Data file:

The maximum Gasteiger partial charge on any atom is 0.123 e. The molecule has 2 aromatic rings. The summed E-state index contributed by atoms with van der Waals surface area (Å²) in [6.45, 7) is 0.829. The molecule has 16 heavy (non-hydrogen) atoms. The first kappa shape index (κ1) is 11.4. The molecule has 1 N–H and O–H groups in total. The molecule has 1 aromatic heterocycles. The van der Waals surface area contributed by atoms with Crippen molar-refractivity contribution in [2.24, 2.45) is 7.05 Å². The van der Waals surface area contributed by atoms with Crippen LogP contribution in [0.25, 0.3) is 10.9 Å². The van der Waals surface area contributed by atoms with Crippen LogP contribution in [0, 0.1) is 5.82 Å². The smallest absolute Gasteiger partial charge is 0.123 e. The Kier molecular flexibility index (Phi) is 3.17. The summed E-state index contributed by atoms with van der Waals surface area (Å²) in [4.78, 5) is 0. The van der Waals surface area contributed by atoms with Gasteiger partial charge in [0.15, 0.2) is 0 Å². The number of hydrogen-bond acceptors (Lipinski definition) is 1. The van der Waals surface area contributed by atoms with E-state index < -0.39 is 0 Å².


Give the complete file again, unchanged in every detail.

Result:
The maximum Gasteiger partial charge on any atom is 0.123 e. The molecule has 2 aromatic rings. The summed E-state index contributed by atoms with van der Waals surface area (Å²) in [6.45, 7) is 0.829. The molecule has 16 heavy (non-hydrogen) atoms. The first kappa shape index (κ1) is 11.4. The molecule has 1 N–H and O–H groups in total. The molecule has 1 aromatic heterocycles. The van der Waals surface area contributed by atoms with Crippen molar-refractivity contribution in [2.24, 2.45) is 7.05 Å². The van der Waals surface area contributed by atoms with Crippen LogP contribution in [0.25, 0.3) is 10.9 Å². The van der Waals surface area contributed by atoms with Crippen LogP contribution in [0, 0.1) is 5.82 Å². The smallest absolute Gasteiger partial charge is 0.123 e. The Kier molecular flexibility index (Phi) is 3.17. The summed E-state index contributed by atoms with van der Waals surface area (Å²) in [4.78, 5) is 0. The van der Waals surface area contributed by atoms with Gasteiger partial charge in [0.15, 0.2) is 0 Å². The number of hydrogen-bond acceptors (Lipinski definition) is 1. The van der Waals surface area contributed by atoms with E-state index < -0.39 is 0 Å².